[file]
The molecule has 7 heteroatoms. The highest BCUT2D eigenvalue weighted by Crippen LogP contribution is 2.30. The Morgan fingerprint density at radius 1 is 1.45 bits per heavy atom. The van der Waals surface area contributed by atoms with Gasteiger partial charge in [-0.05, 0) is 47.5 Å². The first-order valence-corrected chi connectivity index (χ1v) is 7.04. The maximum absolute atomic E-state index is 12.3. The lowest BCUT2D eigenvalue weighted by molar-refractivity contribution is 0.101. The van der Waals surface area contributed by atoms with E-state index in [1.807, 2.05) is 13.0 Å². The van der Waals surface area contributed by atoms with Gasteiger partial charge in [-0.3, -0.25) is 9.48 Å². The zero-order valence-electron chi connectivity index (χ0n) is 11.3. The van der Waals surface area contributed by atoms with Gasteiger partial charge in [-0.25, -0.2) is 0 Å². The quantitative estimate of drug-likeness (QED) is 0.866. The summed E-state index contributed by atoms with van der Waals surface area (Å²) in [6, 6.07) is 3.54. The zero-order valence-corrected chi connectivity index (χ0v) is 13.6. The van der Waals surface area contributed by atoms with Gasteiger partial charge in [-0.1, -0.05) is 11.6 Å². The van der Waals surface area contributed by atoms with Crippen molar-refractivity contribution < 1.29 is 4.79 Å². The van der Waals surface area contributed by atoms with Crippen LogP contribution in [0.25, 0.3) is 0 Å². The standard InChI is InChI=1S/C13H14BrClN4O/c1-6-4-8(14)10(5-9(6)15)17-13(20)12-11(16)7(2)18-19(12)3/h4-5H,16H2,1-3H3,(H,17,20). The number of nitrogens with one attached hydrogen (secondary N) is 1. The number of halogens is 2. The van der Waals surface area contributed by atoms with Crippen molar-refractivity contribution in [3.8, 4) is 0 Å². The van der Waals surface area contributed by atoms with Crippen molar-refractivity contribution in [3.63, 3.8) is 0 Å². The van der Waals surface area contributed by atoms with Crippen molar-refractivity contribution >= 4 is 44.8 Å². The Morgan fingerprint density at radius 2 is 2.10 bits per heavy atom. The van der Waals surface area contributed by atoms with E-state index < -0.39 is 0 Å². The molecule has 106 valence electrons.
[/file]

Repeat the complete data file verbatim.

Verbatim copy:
The molecule has 7 heteroatoms. The highest BCUT2D eigenvalue weighted by Crippen LogP contribution is 2.30. The Morgan fingerprint density at radius 1 is 1.45 bits per heavy atom. The van der Waals surface area contributed by atoms with Gasteiger partial charge in [-0.05, 0) is 47.5 Å². The first-order valence-corrected chi connectivity index (χ1v) is 7.04. The maximum absolute atomic E-state index is 12.3. The lowest BCUT2D eigenvalue weighted by molar-refractivity contribution is 0.101. The van der Waals surface area contributed by atoms with E-state index in [1.807, 2.05) is 13.0 Å². The van der Waals surface area contributed by atoms with Gasteiger partial charge in [-0.3, -0.25) is 9.48 Å². The zero-order valence-electron chi connectivity index (χ0n) is 11.3. The van der Waals surface area contributed by atoms with Gasteiger partial charge in [-0.25, -0.2) is 0 Å². The quantitative estimate of drug-likeness (QED) is 0.866. The summed E-state index contributed by atoms with van der Waals surface area (Å²) in [6, 6.07) is 3.54. The zero-order valence-corrected chi connectivity index (χ0v) is 13.6. The van der Waals surface area contributed by atoms with Gasteiger partial charge in [-0.1, -0.05) is 11.6 Å². The van der Waals surface area contributed by atoms with Crippen molar-refractivity contribution < 1.29 is 4.79 Å². The van der Waals surface area contributed by atoms with Crippen LogP contribution in [0.25, 0.3) is 0 Å². The standard InChI is InChI=1S/C13H14BrClN4O/c1-6-4-8(14)10(5-9(6)15)17-13(20)12-11(16)7(2)18-19(12)3/h4-5H,16H2,1-3H3,(H,17,20). The number of nitrogens with one attached hydrogen (secondary N) is 1. The number of halogens is 2. The van der Waals surface area contributed by atoms with Crippen molar-refractivity contribution in [3.8, 4) is 0 Å². The van der Waals surface area contributed by atoms with Crippen molar-refractivity contribution in [3.63, 3.8) is 0 Å². The van der Waals surface area contributed by atoms with Crippen molar-refractivity contribution >= 4 is 44.8 Å². The Morgan fingerprint density at radius 2 is 2.10 bits per heavy atom. The van der Waals surface area contributed by atoms with E-state index < -0.39 is 0 Å². The molecule has 106 valence electrons.